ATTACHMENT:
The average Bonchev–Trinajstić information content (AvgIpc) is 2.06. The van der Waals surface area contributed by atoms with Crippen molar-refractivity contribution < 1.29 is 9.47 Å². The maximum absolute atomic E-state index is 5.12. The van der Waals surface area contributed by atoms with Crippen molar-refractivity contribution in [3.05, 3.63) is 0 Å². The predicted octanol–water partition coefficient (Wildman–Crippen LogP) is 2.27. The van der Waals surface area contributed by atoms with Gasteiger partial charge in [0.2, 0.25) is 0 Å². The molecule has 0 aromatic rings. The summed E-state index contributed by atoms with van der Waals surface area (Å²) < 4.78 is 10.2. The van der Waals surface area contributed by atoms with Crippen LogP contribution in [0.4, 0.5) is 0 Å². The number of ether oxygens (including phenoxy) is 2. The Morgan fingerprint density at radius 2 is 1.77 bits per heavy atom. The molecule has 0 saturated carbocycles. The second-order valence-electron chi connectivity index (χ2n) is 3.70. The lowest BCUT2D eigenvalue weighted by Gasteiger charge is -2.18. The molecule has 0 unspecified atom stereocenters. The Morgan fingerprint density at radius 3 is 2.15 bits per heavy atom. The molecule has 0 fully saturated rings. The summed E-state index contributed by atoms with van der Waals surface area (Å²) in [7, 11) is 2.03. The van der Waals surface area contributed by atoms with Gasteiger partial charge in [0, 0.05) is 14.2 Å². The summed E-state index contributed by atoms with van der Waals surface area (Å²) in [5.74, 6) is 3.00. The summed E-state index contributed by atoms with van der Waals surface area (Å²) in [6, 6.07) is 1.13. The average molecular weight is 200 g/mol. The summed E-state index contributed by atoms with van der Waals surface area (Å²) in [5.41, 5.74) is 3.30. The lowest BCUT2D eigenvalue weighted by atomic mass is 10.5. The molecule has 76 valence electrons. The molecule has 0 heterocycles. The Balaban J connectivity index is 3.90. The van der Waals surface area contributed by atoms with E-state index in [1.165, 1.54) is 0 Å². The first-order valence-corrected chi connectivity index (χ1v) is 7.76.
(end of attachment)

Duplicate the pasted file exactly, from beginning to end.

The average Bonchev–Trinajstić information content (AvgIpc) is 2.06. The van der Waals surface area contributed by atoms with Crippen molar-refractivity contribution < 1.29 is 9.47 Å². The maximum absolute atomic E-state index is 5.12. The van der Waals surface area contributed by atoms with Crippen molar-refractivity contribution in [3.05, 3.63) is 0 Å². The predicted octanol–water partition coefficient (Wildman–Crippen LogP) is 2.27. The van der Waals surface area contributed by atoms with Gasteiger partial charge in [0.2, 0.25) is 0 Å². The molecule has 0 aromatic rings. The summed E-state index contributed by atoms with van der Waals surface area (Å²) < 4.78 is 10.2. The van der Waals surface area contributed by atoms with Crippen LogP contribution in [0.4, 0.5) is 0 Å². The number of ether oxygens (including phenoxy) is 2. The Morgan fingerprint density at radius 2 is 1.77 bits per heavy atom. The molecule has 0 saturated carbocycles. The second-order valence-electron chi connectivity index (χ2n) is 3.70. The lowest BCUT2D eigenvalue weighted by Gasteiger charge is -2.18. The molecule has 0 unspecified atom stereocenters. The Morgan fingerprint density at radius 3 is 2.15 bits per heavy atom. The molecule has 0 fully saturated rings. The summed E-state index contributed by atoms with van der Waals surface area (Å²) in [7, 11) is 2.03. The van der Waals surface area contributed by atoms with Gasteiger partial charge in [0, 0.05) is 14.2 Å². The summed E-state index contributed by atoms with van der Waals surface area (Å²) in [5.74, 6) is 3.00. The summed E-state index contributed by atoms with van der Waals surface area (Å²) in [6, 6.07) is 1.13. The average molecular weight is 200 g/mol. The summed E-state index contributed by atoms with van der Waals surface area (Å²) in [5.41, 5.74) is 3.30. The lowest BCUT2D eigenvalue weighted by atomic mass is 10.5. The molecule has 76 valence electrons. The molecule has 0 heterocycles. The Balaban J connectivity index is 3.90. The van der Waals surface area contributed by atoms with E-state index in [1.165, 1.54) is 0 Å². The first-order valence-corrected chi connectivity index (χ1v) is 7.76.